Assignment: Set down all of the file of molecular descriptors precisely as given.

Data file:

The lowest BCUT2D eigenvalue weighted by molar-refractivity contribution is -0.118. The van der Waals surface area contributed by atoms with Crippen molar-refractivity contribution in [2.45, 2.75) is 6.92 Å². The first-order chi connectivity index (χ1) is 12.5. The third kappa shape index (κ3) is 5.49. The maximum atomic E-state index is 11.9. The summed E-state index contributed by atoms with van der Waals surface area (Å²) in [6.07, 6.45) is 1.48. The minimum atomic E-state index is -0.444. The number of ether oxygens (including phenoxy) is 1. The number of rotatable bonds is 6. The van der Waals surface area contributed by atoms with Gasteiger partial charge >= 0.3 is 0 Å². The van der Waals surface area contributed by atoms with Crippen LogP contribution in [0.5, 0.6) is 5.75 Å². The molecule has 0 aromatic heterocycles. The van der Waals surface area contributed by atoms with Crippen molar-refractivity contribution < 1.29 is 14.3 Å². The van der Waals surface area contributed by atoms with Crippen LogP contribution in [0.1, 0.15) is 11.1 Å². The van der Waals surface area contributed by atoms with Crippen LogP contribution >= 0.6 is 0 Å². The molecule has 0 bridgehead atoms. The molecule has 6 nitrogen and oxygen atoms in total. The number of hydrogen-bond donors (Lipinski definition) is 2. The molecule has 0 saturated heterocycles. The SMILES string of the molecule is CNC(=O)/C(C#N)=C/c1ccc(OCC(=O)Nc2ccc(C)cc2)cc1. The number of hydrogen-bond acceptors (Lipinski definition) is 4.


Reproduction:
The lowest BCUT2D eigenvalue weighted by molar-refractivity contribution is -0.118. The van der Waals surface area contributed by atoms with Crippen molar-refractivity contribution in [2.45, 2.75) is 6.92 Å². The first-order chi connectivity index (χ1) is 12.5. The third kappa shape index (κ3) is 5.49. The maximum atomic E-state index is 11.9. The summed E-state index contributed by atoms with van der Waals surface area (Å²) in [6.07, 6.45) is 1.48. The minimum atomic E-state index is -0.444. The number of ether oxygens (including phenoxy) is 1. The number of rotatable bonds is 6. The van der Waals surface area contributed by atoms with Gasteiger partial charge >= 0.3 is 0 Å². The van der Waals surface area contributed by atoms with Crippen LogP contribution in [0.5, 0.6) is 5.75 Å². The molecule has 0 aromatic heterocycles. The van der Waals surface area contributed by atoms with Crippen molar-refractivity contribution < 1.29 is 14.3 Å². The van der Waals surface area contributed by atoms with Crippen LogP contribution in [0.1, 0.15) is 11.1 Å². The van der Waals surface area contributed by atoms with Crippen LogP contribution >= 0.6 is 0 Å². The molecule has 0 bridgehead atoms. The molecule has 6 nitrogen and oxygen atoms in total. The number of hydrogen-bond donors (Lipinski definition) is 2. The molecule has 0 saturated heterocycles. The SMILES string of the molecule is CNC(=O)/C(C#N)=C/c1ccc(OCC(=O)Nc2ccc(C)cc2)cc1. The number of hydrogen-bond acceptors (Lipinski definition) is 4.